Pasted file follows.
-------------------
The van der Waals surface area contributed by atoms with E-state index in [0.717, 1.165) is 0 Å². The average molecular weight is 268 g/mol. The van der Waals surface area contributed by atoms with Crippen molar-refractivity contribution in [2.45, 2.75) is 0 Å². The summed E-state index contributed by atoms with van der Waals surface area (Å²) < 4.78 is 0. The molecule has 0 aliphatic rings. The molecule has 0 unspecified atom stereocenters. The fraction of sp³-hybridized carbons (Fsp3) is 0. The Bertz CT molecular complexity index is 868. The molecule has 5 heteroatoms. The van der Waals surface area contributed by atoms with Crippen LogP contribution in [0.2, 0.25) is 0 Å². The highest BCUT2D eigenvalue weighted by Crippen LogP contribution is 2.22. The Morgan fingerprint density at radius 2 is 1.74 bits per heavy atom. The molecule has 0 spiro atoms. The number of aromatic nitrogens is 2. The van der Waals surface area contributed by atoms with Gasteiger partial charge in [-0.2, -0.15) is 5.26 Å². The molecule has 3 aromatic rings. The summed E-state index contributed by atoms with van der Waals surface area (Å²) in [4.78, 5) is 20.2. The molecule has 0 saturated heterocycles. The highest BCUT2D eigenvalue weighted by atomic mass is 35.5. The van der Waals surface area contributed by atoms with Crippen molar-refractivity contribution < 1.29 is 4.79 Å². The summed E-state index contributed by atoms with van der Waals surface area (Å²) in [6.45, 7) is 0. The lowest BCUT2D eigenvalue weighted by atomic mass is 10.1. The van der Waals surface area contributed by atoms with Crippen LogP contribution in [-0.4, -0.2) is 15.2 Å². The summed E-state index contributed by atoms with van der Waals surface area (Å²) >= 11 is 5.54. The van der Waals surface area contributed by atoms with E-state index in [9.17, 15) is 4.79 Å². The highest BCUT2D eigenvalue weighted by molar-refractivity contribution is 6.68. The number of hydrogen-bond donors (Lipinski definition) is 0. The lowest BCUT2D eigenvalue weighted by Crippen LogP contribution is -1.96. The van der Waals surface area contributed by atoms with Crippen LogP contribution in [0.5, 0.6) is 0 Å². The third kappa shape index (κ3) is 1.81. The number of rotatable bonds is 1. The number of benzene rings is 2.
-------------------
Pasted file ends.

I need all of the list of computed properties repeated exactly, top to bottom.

The van der Waals surface area contributed by atoms with E-state index in [0.717, 1.165) is 0 Å². The average molecular weight is 268 g/mol. The van der Waals surface area contributed by atoms with Crippen molar-refractivity contribution in [2.45, 2.75) is 0 Å². The summed E-state index contributed by atoms with van der Waals surface area (Å²) < 4.78 is 0. The molecule has 0 aliphatic rings. The molecule has 0 unspecified atom stereocenters. The fraction of sp³-hybridized carbons (Fsp3) is 0. The Bertz CT molecular complexity index is 868. The molecule has 5 heteroatoms. The van der Waals surface area contributed by atoms with Crippen LogP contribution in [0.2, 0.25) is 0 Å². The highest BCUT2D eigenvalue weighted by Crippen LogP contribution is 2.22. The Morgan fingerprint density at radius 2 is 1.74 bits per heavy atom. The molecule has 0 spiro atoms. The number of aromatic nitrogens is 2. The van der Waals surface area contributed by atoms with Gasteiger partial charge in [-0.2, -0.15) is 5.26 Å². The molecule has 3 aromatic rings. The summed E-state index contributed by atoms with van der Waals surface area (Å²) in [4.78, 5) is 20.2. The molecule has 0 saturated heterocycles. The highest BCUT2D eigenvalue weighted by atomic mass is 35.5. The van der Waals surface area contributed by atoms with Crippen molar-refractivity contribution < 1.29 is 4.79 Å². The summed E-state index contributed by atoms with van der Waals surface area (Å²) in [6.45, 7) is 0. The lowest BCUT2D eigenvalue weighted by atomic mass is 10.1. The van der Waals surface area contributed by atoms with Crippen LogP contribution in [-0.4, -0.2) is 15.2 Å². The summed E-state index contributed by atoms with van der Waals surface area (Å²) >= 11 is 5.54. The van der Waals surface area contributed by atoms with E-state index in [9.17, 15) is 4.79 Å². The highest BCUT2D eigenvalue weighted by molar-refractivity contribution is 6.68. The number of hydrogen-bond donors (Lipinski definition) is 0. The lowest BCUT2D eigenvalue weighted by Crippen LogP contribution is -1.96. The van der Waals surface area contributed by atoms with Crippen LogP contribution in [0.5, 0.6) is 0 Å². The third kappa shape index (κ3) is 1.81. The number of rotatable bonds is 1. The number of benzene rings is 2.